Reproductive biology in the Twentieth Century produced comprehensive descriptions of the mechanisms of egg formation in most of the major orders of insects. While many general principles of ovarian development and physiology emerged, every order turned out to have a set of its own special motifs. Discovery of the lepidopteran motifs is summarized in this essay. The emphasis is on developmental mechanisms, beginning with the early growth and differentiation of female germ cells and ending, after many turns in morphogenesis, physiology and biosynthesis, with eggs that are filled with yolk and encased in chorions. Examples of uniquely lepidopteran traits include the cellular composition of ovarian follicles, the number of tubular ovarioles in which they mature, the functions of cell-to-cell junctional complexes in their maturation, their use of glycosaminoglycans to maintain intercellular patency during vitellogenesis, the role of proton and calcium pumps in their ion physiology, a separate postvitellogenic period of water and inorganic ion uptake, and the fine structure and protein composition of their chorions. Discovery of this combination of idiosyncracies was based on advances in the general concepts and techniques of cell and molecular biology and on insights borrowed from studies on other insects. The lepidopteran ovary in turn has contributed much to the understanding of egg formation in insects generally. PMID:20050770

Telfer, William H.

2009-01-01

172

Fracture corridors as seal-bypass systems in siliciclastic reservoir-cap rock successions: Field-based insights from the Jurassic Entrada Formation (SE Utah, USA)  

NASA Astrophysics Data System (ADS)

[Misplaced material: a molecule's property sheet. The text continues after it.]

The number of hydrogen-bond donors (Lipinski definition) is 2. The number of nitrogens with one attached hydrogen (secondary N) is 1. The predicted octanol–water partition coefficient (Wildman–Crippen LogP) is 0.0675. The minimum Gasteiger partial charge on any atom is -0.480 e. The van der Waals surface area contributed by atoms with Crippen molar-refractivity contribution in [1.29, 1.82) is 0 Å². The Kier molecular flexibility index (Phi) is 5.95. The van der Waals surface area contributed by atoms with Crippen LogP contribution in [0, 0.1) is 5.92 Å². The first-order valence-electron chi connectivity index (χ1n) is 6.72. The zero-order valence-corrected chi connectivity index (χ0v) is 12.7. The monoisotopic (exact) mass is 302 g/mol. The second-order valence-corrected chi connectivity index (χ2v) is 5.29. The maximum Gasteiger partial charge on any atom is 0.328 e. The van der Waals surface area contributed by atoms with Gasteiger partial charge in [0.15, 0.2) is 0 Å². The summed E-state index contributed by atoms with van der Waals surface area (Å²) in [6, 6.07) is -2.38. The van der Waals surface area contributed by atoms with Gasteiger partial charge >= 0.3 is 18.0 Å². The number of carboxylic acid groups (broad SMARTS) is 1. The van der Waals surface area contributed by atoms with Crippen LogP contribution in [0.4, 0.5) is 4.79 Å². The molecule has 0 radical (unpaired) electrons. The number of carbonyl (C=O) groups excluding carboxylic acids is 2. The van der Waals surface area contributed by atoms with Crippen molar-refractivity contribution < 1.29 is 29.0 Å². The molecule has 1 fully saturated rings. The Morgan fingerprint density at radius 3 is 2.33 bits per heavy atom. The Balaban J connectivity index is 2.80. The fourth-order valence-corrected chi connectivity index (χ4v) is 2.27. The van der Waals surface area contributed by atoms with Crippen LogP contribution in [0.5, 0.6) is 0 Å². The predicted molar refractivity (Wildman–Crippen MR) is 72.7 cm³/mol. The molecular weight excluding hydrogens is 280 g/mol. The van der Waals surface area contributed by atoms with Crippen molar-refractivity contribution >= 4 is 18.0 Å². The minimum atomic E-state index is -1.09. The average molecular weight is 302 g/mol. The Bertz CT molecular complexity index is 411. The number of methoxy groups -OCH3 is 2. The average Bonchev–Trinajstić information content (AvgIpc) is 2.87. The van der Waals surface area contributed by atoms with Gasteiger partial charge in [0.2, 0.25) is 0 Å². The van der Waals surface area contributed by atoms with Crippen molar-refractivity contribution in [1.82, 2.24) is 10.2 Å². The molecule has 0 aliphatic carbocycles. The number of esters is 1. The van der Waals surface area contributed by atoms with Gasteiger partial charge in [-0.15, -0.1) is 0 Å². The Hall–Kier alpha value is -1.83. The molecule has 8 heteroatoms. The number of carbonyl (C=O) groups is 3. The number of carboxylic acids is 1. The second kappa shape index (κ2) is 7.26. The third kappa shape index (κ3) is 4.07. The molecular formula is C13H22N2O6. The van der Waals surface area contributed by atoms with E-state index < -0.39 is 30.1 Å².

Closely spaced, sub-parallel fracture networks contained within localized tabular zones that are fracture corridors may compromise top seal integrity and form pathways for vertical fluid flow between reservoirs at different stratigraphic levels. This geometry is exemplified by fracture corridors found in outcrops of the Jurassic Entrada Formation in Utah (USA). These fracture corridors exhibit discolored (bleached) zones, interpreted as evidence of ancient fracture-enhanced circulation of reducing fluids within an exhumed siliciclastic reservoir-cap rock succession. Extensive structural and stratigraphic mapping and logging provided fracture data for analysis with respect to their occurrence and relationships to larger faults and folds. Three types of fracture corridors, representing end-members of a continuum of possibly interrelated structures were identified: 1) fault damage zone including segment relays; 2) fault-tip process zone; and 3) fold-related crestal-zone fracture corridors. The three types exhibit intrinsic orientations and patterns, which in sum define a local- to regional network of inferred vertical and lateral, high-permeability conduits. The results from our analysis may provide improved basis for the evaluation of trap integrity and flow paths across the reservoir-cap rock interface, applicable to both CO2 storage operations and the hydrocarbon industry.

Ogata, Kei; Senger, Kim; Braathen, Alvar; Tveranger, Jan

2014-09-01

173

Archean deep-water depositional system: interbedded and banded iron formation and clastic turbidites in the Barberton Greenstone Belt, South Africa  

NASA Astrophysics Data System (ADS)